Patronizing Pelosi

Congressional Democrats are chafing against Nanci Pelosi’s condescending marching orders to Democrats.

House Minority Leader Nancy Pelosi (Calif.) made sure Democrats left for their home districts armed with a recess brief full of suggested talking points to bolster her party’s national prospects.

So far, so normal.

But her recess packet also includes detailed instructions on how to throw a local party—a 38th birthday bash for Medicare.

The minute instructions have raised concerns among Democratic aides and lobbyists that Pelosi is developing a didactic style that can be too patronizing to be helpful.

Then again, what can you expect from a politician who fervently believes that people are too stupid to run their own lives without the guidance of career politicians like her? Congressional Democrats are getting a taste of their own arrogance, and that’s just a drop in the bucket compared to the kind of intrusive and didactic regulations they put on small business owners and regular citizens every day.

6 thoughts on “Patronizing Pelosi

  1. The financial success stories of small businesses that provides goods or services that are in actual demand suggests that the oppression and tyranny that small business owners are living under exists primarily in your mind.

  2. Uh…yeah…sure. That’s a real smooth-flowing analogy.

    If Congress is filled with 535 Nancy Pelosis, small businesses that can compete in the marketplace will continue to compete. Those that can’t will close their doors and too often point the finger at government as their undoing instead of failure to capture the interest of consumers with the products or services they’re peddling. Essentially, a government overseen by Nancy Pelosi would see the same scenario related to small businesses as we’re seeing now with a government overseen by George Bush, Bill Frist and Tom DeLay. The marketplace determines whether small businesses succeed or fail. If there’s a legitimate market for the services a small business provides, they will be able to overcome any level of government red tape that may exist to tap into that market and reap the profits. If government red tape alone is enough to drive a small business under, it’s almost a given that the business’ services are not in that great of demand by the potential customer base or else they’d find a way to get around the red tape and make money.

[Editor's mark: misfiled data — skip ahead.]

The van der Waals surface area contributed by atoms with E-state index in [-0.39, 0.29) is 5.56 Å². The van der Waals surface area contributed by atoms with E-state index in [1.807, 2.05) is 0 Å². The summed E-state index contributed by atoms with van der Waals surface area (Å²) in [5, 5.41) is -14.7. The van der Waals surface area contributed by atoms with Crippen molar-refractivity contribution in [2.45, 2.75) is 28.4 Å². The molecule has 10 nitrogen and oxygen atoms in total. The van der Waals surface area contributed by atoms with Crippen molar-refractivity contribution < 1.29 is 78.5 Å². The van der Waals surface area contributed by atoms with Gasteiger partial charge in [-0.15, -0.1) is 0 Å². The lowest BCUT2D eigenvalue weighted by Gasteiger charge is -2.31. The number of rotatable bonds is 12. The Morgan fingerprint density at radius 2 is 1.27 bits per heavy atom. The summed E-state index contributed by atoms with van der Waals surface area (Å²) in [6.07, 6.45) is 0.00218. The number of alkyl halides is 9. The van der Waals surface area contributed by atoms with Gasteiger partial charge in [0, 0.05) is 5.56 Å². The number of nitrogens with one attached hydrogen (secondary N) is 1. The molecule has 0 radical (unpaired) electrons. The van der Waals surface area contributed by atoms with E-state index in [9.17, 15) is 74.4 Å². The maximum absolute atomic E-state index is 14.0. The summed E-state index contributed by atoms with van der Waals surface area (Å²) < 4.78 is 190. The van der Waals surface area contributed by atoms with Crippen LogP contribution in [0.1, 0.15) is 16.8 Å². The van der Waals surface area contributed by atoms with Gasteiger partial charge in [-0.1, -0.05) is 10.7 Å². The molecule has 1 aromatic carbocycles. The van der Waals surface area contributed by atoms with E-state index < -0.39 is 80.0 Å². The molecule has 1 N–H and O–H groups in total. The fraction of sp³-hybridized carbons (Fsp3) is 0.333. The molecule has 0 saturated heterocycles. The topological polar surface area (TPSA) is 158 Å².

3. You could have saved a lot of words and just said "let them eat cake"

    Thanks for expressing your utter lack of concern for the 50% of American workers employed by small business.

  4. Do you suppose it’s possible that someone could embrace a position that falls somewhere between rooting for small businesses to fail and an ideology where all legislation must prop up small businesses even if doing so fails to meet other vital needs of a functional society?

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